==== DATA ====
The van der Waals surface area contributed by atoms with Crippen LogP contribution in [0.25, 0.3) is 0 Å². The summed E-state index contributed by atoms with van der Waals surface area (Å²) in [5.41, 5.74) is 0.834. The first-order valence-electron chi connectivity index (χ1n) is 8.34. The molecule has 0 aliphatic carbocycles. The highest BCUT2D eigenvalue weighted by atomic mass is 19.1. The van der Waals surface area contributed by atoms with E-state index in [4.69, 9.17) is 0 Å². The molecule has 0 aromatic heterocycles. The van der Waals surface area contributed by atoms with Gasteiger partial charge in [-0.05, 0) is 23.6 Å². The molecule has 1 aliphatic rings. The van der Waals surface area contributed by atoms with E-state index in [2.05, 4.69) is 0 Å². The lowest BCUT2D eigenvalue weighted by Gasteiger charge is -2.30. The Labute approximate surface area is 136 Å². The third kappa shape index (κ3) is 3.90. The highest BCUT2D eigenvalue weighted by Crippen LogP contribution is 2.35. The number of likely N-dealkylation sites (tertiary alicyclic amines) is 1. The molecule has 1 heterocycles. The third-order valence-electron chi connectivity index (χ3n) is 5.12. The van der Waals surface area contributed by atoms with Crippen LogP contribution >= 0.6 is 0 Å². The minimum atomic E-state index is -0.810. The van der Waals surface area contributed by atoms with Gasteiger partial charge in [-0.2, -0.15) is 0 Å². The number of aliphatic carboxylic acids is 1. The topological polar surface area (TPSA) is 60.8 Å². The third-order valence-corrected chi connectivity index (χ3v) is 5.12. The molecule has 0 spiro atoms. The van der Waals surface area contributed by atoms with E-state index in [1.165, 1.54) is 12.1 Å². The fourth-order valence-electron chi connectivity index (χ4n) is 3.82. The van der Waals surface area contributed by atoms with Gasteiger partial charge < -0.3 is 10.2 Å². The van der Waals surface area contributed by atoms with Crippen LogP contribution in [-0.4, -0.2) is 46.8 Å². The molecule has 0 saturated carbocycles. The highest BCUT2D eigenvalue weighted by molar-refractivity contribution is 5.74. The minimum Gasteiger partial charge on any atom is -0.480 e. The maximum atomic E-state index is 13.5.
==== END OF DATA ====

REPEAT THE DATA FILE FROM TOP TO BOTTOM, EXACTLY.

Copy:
The van der Waals surface area contributed by atoms with Crippen LogP contribution in [0.25, 0.3) is 0 Å². The summed E-state index contributed by atoms with van der Waals surface area (Å²) in [5.41, 5.74) is 0.834. The first-order valence-electron chi connectivity index (χ1n) is 8.34. The molecule has 0 aliphatic carbocycles. The highest BCUT2D eigenvalue weighted by atomic mass is 19.1. The van der Waals surface area contributed by atoms with E-state index in [4.69, 9.17) is 0 Å². The molecule has 0 aromatic heterocycles. The van der Waals surface area contributed by atoms with Gasteiger partial charge in [-0.05, 0) is 23.6 Å². The molecule has 1 aliphatic rings. The van der Waals surface area contributed by atoms with E-state index in [2.05, 4.69) is 0 Å². The lowest BCUT2D eigenvalue weighted by Gasteiger charge is -2.30. The Labute approximate surface area is 136 Å². The third kappa shape index (κ3) is 3.90. The highest BCUT2D eigenvalue weighted by Crippen LogP contribution is 2.35. The number of likely N-dealkylation sites (tertiary alicyclic amines) is 1. The molecule has 1 heterocycles. The third-order valence-electron chi connectivity index (χ3n) is 5.12. The van der Waals surface area contributed by atoms with Crippen LogP contribution >= 0.6 is 0 Å². The minimum atomic E-state index is -0.810. The van der Waals surface area contributed by atoms with Gasteiger partial charge in [-0.2, -0.15) is 0 Å². The number of aliphatic carboxylic acids is 1. The topological polar surface area (TPSA) is 60.8 Å². The third-order valence-corrected chi connectivity index (χ3v) is 5.12. The molecule has 0 spiro atoms. The van der Waals surface area contributed by atoms with E-state index in [1.165, 1.54) is 12.1 Å². The fourth-order valence-electron chi connectivity index (χ4n) is 3.82. The van der Waals surface area contributed by atoms with Gasteiger partial charge < -0.3 is 10.2 Å². The van der Waals surface area contributed by atoms with Crippen LogP contribution in [-0.4, -0.2) is 46.8 Å². The molecule has 0 saturated carbocycles. The highest BCUT2D eigenvalue weighted by molar-refractivity contribution is 5.74. The minimum Gasteiger partial charge on any atom is -0.480 e. The maximum atomic E-state index is 13.5.